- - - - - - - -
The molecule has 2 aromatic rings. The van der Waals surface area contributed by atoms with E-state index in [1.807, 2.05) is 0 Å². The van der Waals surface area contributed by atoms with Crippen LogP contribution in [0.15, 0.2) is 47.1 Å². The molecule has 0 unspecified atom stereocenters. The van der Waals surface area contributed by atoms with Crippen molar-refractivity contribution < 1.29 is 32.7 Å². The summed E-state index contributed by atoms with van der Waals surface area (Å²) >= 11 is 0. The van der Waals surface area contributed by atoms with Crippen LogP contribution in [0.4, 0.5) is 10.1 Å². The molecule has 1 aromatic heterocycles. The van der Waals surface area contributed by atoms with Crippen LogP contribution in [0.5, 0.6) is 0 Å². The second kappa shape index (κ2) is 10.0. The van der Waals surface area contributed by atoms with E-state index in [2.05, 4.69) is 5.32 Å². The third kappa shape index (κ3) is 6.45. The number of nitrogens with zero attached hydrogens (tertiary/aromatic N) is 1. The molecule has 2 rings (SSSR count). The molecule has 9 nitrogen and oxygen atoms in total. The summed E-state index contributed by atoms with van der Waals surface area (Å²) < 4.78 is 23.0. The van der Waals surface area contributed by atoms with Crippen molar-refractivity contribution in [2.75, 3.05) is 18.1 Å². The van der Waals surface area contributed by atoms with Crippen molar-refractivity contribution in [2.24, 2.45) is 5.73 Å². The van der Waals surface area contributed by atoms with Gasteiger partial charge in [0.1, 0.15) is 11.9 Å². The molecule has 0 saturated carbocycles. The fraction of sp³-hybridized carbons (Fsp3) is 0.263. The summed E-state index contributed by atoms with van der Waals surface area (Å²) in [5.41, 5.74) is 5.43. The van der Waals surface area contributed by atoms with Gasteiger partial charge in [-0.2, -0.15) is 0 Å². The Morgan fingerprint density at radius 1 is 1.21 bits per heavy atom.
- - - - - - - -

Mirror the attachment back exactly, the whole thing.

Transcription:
The molecule has 2 aromatic rings. The van der Waals surface area contributed by atoms with E-state index in [1.807, 2.05) is 0 Å². The van der Waals surface area contributed by atoms with Crippen LogP contribution in [0.15, 0.2) is 47.1 Å². The molecule has 0 unspecified atom stereocenters. The van der Waals surface area contributed by atoms with Crippen molar-refractivity contribution < 1.29 is 32.7 Å². The summed E-state index contributed by atoms with van der Waals surface area (Å²) >= 11 is 0. The van der Waals surface area contributed by atoms with Crippen LogP contribution in [0.4, 0.5) is 10.1 Å². The molecule has 1 aromatic heterocycles. The van der Waals surface area contributed by atoms with Crippen LogP contribution in [0.5, 0.6) is 0 Å². The second kappa shape index (κ2) is 10.0. The van der Waals surface area contributed by atoms with E-state index in [2.05, 4.69) is 5.32 Å². The third kappa shape index (κ3) is 6.45. The number of nitrogens with zero attached hydrogens (tertiary/aromatic N) is 1. The molecule has 2 rings (SSSR count). The molecule has 9 nitrogen and oxygen atoms in total. The summed E-state index contributed by atoms with van der Waals surface area (Å²) < 4.78 is 23.0. The van der Waals surface area contributed by atoms with Crippen molar-refractivity contribution in [2.75, 3.05) is 18.1 Å². The van der Waals surface area contributed by atoms with Crippen molar-refractivity contribution in [2.24, 2.45) is 5.73 Å². The van der Waals surface area contributed by atoms with Gasteiger partial charge in [0.1, 0.15) is 11.9 Å². The molecule has 0 saturated carbocycles. The fraction of sp³-hybridized carbons (Fsp3) is 0.263. The summed E-state index contributed by atoms with van der Waals surface area (Å²) in [5.41, 5.74) is 5.43. The van der Waals surface area contributed by atoms with Gasteiger partial charge in [-0.2, -0.15) is 0 Å². The Morgan fingerprint density at radius 1 is 1.21 bits per heavy atom.